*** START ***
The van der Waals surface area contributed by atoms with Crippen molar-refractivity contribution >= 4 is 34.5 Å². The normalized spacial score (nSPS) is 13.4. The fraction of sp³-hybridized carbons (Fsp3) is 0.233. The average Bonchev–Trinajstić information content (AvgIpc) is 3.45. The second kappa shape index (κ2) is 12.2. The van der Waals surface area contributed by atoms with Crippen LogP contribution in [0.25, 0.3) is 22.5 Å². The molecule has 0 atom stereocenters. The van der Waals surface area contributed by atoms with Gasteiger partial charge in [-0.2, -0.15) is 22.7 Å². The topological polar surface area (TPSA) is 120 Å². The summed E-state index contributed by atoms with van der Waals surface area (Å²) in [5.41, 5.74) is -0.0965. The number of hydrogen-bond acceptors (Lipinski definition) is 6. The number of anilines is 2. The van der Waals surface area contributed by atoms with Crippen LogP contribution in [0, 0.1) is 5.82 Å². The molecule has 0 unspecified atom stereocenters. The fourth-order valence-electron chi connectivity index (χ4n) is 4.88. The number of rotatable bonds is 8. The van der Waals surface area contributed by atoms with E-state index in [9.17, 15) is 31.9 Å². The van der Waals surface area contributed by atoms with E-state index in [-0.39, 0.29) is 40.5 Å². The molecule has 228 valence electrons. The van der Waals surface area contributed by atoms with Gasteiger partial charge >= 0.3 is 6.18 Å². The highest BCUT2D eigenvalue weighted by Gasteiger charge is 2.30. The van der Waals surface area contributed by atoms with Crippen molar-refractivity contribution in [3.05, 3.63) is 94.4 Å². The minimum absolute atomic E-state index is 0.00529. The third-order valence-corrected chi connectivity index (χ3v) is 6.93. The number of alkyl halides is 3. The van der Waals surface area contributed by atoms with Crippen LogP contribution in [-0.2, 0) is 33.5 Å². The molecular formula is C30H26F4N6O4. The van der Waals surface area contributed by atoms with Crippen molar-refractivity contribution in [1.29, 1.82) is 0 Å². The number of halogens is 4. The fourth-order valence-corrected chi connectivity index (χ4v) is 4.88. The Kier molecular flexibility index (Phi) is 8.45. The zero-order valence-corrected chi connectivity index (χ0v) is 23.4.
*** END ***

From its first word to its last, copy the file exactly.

The van der Waals surface area contributed by atoms with Crippen molar-refractivity contribution >= 4 is 34.5 Å². The normalized spacial score (nSPS) is 13.4. The fraction of sp³-hybridized carbons (Fsp3) is 0.233. The average Bonchev–Trinajstić information content (AvgIpc) is 3.45. The second kappa shape index (κ2) is 12.2. The van der Waals surface area contributed by atoms with Crippen LogP contribution in [0.25, 0.3) is 22.5 Å². The molecule has 0 atom stereocenters. The van der Waals surface area contributed by atoms with Gasteiger partial charge in [-0.2, -0.15) is 22.7 Å². The topological polar surface area (TPSA) is 120 Å². The summed E-state index contributed by atoms with van der Waals surface area (Å²) in [5.41, 5.74) is -0.0965. The number of hydrogen-bond acceptors (Lipinski definition) is 6. The number of anilines is 2. The van der Waals surface area contributed by atoms with Crippen LogP contribution in [0, 0.1) is 5.82 Å². The molecule has 0 unspecified atom stereocenters. The fourth-order valence-electron chi connectivity index (χ4n) is 4.88. The number of rotatable bonds is 8. The van der Waals surface area contributed by atoms with E-state index in [9.17, 15) is 31.9 Å². The van der Waals surface area contributed by atoms with E-state index in [-0.39, 0.29) is 40.5 Å². The molecule has 228 valence electrons. The van der Waals surface area contributed by atoms with Gasteiger partial charge >= 0.3 is 6.18 Å². The highest BCUT2D eigenvalue weighted by Gasteiger charge is 2.30. The van der Waals surface area contributed by atoms with Crippen molar-refractivity contribution in [3.05, 3.63) is 94.4 Å². The minimum absolute atomic E-state index is 0.00529. The third-order valence-corrected chi connectivity index (χ3v) is 6.93. The number of alkyl halides is 3. The van der Waals surface area contributed by atoms with Crippen LogP contribution in [-0.2, 0) is 33.5 Å². The molecular formula is C30H26F4N6O4. The van der Waals surface area contributed by atoms with Crippen molar-refractivity contribution in [1.29, 1.82) is 0 Å². The number of halogens is 4. The fourth-order valence-corrected chi connectivity index (χ4v) is 4.88. The Kier molecular flexibility index (Phi) is 8.45. The zero-order valence-corrected chi connectivity index (χ0v) is 23.4.